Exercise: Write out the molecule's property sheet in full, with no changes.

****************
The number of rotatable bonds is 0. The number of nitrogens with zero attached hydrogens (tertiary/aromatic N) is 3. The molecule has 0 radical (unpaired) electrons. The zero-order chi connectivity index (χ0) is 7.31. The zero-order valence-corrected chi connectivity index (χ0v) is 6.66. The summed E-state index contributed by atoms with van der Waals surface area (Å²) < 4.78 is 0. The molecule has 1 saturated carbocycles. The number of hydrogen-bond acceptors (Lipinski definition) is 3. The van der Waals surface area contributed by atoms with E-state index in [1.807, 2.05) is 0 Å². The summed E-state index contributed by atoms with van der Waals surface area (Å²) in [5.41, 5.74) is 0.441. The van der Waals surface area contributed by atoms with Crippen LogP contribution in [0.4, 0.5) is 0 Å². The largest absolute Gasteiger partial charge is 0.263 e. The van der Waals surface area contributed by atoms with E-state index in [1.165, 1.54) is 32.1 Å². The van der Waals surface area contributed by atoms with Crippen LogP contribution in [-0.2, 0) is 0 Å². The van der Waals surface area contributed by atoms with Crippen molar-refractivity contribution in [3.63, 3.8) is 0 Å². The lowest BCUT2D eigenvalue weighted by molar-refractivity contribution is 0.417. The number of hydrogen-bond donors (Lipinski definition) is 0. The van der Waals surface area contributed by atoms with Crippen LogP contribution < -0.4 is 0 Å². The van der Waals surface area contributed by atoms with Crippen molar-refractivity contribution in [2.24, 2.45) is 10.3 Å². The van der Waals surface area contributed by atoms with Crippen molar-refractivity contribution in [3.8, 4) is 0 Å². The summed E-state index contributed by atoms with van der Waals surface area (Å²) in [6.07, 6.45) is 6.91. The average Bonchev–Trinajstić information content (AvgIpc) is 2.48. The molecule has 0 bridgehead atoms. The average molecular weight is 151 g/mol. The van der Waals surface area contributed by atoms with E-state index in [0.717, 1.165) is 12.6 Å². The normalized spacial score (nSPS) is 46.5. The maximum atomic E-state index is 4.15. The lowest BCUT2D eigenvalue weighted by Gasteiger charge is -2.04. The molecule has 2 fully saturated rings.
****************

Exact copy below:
The number of rotatable bonds is 0. The number of nitrogens with zero attached hydrogens (tertiary/aromatic N) is 3. The molecule has 0 radical (unpaired) electrons. The zero-order chi connectivity index (χ0) is 7.31. The zero-order valence-corrected chi connectivity index (χ0v) is 6.66. The summed E-state index contributed by atoms with van der Waals surface area (Å²) < 4.78 is 0. The molecule has 1 saturated carbocycles. The number of hydrogen-bond acceptors (Lipinski definition) is 3. The van der Waals surface area contributed by atoms with E-state index in [1.807, 2.05) is 0 Å². The summed E-state index contributed by atoms with van der Waals surface area (Å²) in [5.41, 5.74) is 0.441. The van der Waals surface area contributed by atoms with Crippen LogP contribution in [0.4, 0.5) is 0 Å². The largest absolute Gasteiger partial charge is 0.263 e. The van der Waals surface area contributed by atoms with E-state index in [1.165, 1.54) is 32.1 Å². The van der Waals surface area contributed by atoms with Crippen LogP contribution in [-0.2, 0) is 0 Å². The van der Waals surface area contributed by atoms with Crippen molar-refractivity contribution in [3.63, 3.8) is 0 Å². The lowest BCUT2D eigenvalue weighted by molar-refractivity contribution is 0.417. The number of hydrogen-bond donors (Lipinski definition) is 0. The van der Waals surface area contributed by atoms with Crippen LogP contribution < -0.4 is 0 Å². The van der Waals surface area contributed by atoms with Crippen molar-refractivity contribution in [2.24, 2.45) is 10.3 Å². The van der Waals surface area contributed by atoms with Crippen molar-refractivity contribution in [3.8, 4) is 0 Å². The summed E-state index contributed by atoms with van der Waals surface area (Å²) in [6.07, 6.45) is 6.91. The average Bonchev–Trinajstić information content (AvgIpc) is 2.48. The molecule has 0 bridgehead atoms. The average molecular weight is 151 g/mol. The van der Waals surface area contributed by atoms with E-state index in [0.717, 1.165) is 12.6 Å². The normalized spacial score (nSPS) is 46.5. The maximum atomic E-state index is 4.15. The lowest BCUT2D eigenvalue weighted by Gasteiger charge is -2.04. The molecule has 2 fully saturated rings.